I have a horrible habit of buying textbook rentals at the end of the semester. Every semester, I try to figure out which books I’ll want in the future, then inevitably miss three or four that I decide I need after reading them. These are books that I found have made my college experience all the more valuable and engaged me at my core. Because each discipline has books that change perspectives, I’ll also be featuring other books (and some articles) from other disciplines and professors that matter to students at Goucher. Below, I’ve named my top three books from courses in Psychology and English. I hope to add books from others in the future. In the meantime, feel free to add these three to your to-read list!

Source: Google Images

Stand Your Ground by Kelly Brown Douglas
Genre: Non-Fiction
Read for: Rick Pringle, Relational Psychology, Spring 2017
Summary: Kelly Brown Douglas examines the history of Stand Your Ground laws in the wake of the shooting of Trayvon Martin and considers the contradiction that exists within Black Faith.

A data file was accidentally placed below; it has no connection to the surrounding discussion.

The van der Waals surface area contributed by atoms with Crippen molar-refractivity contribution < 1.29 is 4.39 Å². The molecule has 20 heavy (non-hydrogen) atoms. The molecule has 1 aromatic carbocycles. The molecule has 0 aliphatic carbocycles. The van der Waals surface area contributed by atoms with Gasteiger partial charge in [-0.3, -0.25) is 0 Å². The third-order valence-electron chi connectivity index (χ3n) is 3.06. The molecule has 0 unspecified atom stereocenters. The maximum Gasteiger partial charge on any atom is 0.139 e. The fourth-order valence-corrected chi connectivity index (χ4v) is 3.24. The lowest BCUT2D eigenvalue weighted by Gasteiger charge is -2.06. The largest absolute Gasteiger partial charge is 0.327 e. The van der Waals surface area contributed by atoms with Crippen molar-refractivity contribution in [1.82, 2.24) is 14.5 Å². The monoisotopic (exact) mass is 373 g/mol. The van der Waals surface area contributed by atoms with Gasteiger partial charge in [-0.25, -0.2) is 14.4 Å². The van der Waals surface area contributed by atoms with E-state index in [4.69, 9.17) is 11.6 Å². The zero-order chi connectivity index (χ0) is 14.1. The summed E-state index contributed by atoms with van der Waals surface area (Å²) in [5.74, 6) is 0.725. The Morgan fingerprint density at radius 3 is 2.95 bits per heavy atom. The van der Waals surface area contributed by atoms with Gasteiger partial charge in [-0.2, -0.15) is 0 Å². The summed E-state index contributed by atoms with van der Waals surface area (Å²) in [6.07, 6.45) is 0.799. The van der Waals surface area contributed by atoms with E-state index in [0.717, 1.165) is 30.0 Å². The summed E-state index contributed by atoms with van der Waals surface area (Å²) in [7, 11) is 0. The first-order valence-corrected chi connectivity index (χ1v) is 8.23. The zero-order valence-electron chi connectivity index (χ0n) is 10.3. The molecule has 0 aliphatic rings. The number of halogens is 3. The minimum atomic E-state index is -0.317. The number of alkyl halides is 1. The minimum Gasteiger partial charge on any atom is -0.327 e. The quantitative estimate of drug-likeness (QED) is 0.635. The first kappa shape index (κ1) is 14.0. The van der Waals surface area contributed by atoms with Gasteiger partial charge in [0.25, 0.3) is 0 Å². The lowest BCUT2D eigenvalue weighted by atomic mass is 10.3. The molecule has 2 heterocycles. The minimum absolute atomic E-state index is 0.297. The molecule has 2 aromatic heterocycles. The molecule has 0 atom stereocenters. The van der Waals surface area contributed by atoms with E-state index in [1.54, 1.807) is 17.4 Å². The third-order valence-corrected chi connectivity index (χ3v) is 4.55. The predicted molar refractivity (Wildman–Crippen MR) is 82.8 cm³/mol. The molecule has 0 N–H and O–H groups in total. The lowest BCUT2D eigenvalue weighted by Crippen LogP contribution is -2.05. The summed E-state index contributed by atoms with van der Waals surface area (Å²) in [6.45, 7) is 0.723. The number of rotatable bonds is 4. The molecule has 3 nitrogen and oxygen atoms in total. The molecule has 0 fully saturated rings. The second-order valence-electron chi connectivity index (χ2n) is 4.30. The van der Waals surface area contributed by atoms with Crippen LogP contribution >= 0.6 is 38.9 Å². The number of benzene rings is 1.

Why: This summary is far too simple to address the whole of Douglas’ discussion, but that’s mainly because the issues Douglas confronts are far too complex for a one sentence summary. While Stand Your Ground is certainly a dense read, it provides incredible and important insight into how systemic racism came to be a part of our judicial systems and our media. It certainly covers a dark history, but the book is overall hopeful that these issues within our society can be fixed, if only enough people acknowledge the horrors in our past that have lead to our horrors in the present.

The White Tiger by Aravind Adiga
Genre: Fiction
Read for: Antje Rauwerda, Contemporary World Literature, Fall 2016
Summary: The White Tiger follows Balram Halwai as he plays by, as well as breaks, the rules to rise up within India’s caste system through becoming a driver for one of the wealthiest families from his village.